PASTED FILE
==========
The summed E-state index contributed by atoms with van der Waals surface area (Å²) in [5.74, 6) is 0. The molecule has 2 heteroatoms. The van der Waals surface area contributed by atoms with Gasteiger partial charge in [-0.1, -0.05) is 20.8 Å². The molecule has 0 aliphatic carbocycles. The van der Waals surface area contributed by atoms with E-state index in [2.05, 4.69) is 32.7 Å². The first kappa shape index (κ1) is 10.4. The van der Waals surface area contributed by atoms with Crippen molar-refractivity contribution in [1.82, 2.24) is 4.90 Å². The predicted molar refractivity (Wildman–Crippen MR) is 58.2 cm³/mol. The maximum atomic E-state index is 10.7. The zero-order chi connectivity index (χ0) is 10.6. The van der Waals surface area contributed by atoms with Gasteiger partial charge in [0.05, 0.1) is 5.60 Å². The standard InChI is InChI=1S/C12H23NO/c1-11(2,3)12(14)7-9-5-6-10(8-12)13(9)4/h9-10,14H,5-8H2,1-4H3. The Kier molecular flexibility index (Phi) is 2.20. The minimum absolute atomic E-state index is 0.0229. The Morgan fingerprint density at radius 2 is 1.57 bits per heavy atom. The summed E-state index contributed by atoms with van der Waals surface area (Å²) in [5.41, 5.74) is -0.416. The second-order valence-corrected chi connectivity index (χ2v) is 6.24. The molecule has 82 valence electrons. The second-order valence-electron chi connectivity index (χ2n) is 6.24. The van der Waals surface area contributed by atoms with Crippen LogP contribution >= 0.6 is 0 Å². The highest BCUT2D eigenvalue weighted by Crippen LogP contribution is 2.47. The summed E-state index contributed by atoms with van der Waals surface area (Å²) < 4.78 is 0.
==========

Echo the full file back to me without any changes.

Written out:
The summed E-state index contributed by atoms with van der Waals surface area (Å²) in [5.74, 6) is 0. The molecule has 2 heteroatoms. The van der Waals surface area contributed by atoms with Gasteiger partial charge in [-0.1, -0.05) is 20.8 Å². The molecule has 0 aliphatic carbocycles. The van der Waals surface area contributed by atoms with E-state index in [2.05, 4.69) is 32.7 Å². The first kappa shape index (κ1) is 10.4. The van der Waals surface area contributed by atoms with Crippen molar-refractivity contribution in [1.82, 2.24) is 4.90 Å². The predicted molar refractivity (Wildman–Crippen MR) is 58.2 cm³/mol. The maximum atomic E-state index is 10.7. The zero-order chi connectivity index (χ0) is 10.6. The van der Waals surface area contributed by atoms with Gasteiger partial charge in [0.05, 0.1) is 5.60 Å². The standard InChI is InChI=1S/C12H23NO/c1-11(2,3)12(14)7-9-5-6-10(8-12)13(9)4/h9-10,14H,5-8H2,1-4H3. The Kier molecular flexibility index (Phi) is 2.20. The minimum absolute atomic E-state index is 0.0229. The Morgan fingerprint density at radius 2 is 1.57 bits per heavy atom. The summed E-state index contributed by atoms with van der Waals surface area (Å²) in [5.41, 5.74) is -0.416. The second-order valence-corrected chi connectivity index (χ2v) is 6.24. The molecule has 82 valence electrons. The second-order valence-electron chi connectivity index (χ2n) is 6.24. The van der Waals surface area contributed by atoms with Crippen LogP contribution >= 0.6 is 0 Å². The highest BCUT2D eigenvalue weighted by Crippen LogP contribution is 2.47. The summed E-state index contributed by atoms with van der Waals surface area (Å²) < 4.78 is 0.